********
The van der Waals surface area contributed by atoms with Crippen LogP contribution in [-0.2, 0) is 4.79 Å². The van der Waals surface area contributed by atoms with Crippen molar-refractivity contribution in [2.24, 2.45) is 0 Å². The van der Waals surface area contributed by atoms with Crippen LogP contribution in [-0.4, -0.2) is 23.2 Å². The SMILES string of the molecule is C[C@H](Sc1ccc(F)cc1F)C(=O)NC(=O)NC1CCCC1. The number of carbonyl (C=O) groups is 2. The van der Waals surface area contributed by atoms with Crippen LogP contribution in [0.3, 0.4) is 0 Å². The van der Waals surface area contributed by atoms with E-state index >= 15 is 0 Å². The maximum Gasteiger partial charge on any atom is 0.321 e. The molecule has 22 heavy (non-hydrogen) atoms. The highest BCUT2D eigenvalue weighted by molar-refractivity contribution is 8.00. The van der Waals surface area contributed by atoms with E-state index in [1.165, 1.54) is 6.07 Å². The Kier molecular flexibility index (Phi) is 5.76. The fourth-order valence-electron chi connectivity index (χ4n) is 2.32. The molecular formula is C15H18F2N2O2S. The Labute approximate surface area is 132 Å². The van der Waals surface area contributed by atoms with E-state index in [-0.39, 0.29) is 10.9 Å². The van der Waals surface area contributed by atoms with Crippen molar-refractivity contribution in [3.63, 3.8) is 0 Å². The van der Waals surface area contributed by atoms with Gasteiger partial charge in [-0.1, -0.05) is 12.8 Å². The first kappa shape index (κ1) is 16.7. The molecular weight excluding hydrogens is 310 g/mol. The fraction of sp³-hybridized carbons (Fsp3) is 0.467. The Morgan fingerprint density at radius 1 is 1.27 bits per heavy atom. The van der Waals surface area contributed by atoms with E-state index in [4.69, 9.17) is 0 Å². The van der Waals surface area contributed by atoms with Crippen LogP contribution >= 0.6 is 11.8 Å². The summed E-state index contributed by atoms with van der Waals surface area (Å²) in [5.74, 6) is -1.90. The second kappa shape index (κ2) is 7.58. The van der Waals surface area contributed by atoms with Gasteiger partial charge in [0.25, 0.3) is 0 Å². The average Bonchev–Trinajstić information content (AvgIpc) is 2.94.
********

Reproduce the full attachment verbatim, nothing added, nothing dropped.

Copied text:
The van der Waals surface area contributed by atoms with Crippen LogP contribution in [-0.2, 0) is 4.79 Å². The van der Waals surface area contributed by atoms with Crippen molar-refractivity contribution in [2.24, 2.45) is 0 Å². The van der Waals surface area contributed by atoms with Crippen LogP contribution in [-0.4, -0.2) is 23.2 Å². The SMILES string of the molecule is C[C@H](Sc1ccc(F)cc1F)C(=O)NC(=O)NC1CCCC1. The number of carbonyl (C=O) groups is 2. The van der Waals surface area contributed by atoms with Crippen LogP contribution in [0.3, 0.4) is 0 Å². The van der Waals surface area contributed by atoms with E-state index >= 15 is 0 Å². The maximum Gasteiger partial charge on any atom is 0.321 e. The molecule has 22 heavy (non-hydrogen) atoms. The highest BCUT2D eigenvalue weighted by molar-refractivity contribution is 8.00. The van der Waals surface area contributed by atoms with E-state index in [1.165, 1.54) is 6.07 Å². The Kier molecular flexibility index (Phi) is 5.76. The fourth-order valence-electron chi connectivity index (χ4n) is 2.32. The molecular formula is C15H18F2N2O2S. The Labute approximate surface area is 132 Å². The van der Waals surface area contributed by atoms with E-state index in [-0.39, 0.29) is 10.9 Å². The van der Waals surface area contributed by atoms with Crippen molar-refractivity contribution in [3.63, 3.8) is 0 Å². The van der Waals surface area contributed by atoms with Gasteiger partial charge in [-0.1, -0.05) is 12.8 Å². The first kappa shape index (κ1) is 16.7. The molecular weight excluding hydrogens is 310 g/mol. The fraction of sp³-hybridized carbons (Fsp3) is 0.467. The Morgan fingerprint density at radius 1 is 1.27 bits per heavy atom. The van der Waals surface area contributed by atoms with E-state index in [4.69, 9.17) is 0 Å². The van der Waals surface area contributed by atoms with Crippen LogP contribution >= 0.6 is 11.8 Å². The summed E-state index contributed by atoms with van der Waals surface area (Å²) in [5.74, 6) is -1.90. The second kappa shape index (κ2) is 7.58. The van der Waals surface area contributed by atoms with Gasteiger partial charge in [0.25, 0.3) is 0 Å². The average Bonchev–Trinajstić information content (AvgIpc) is 2.94.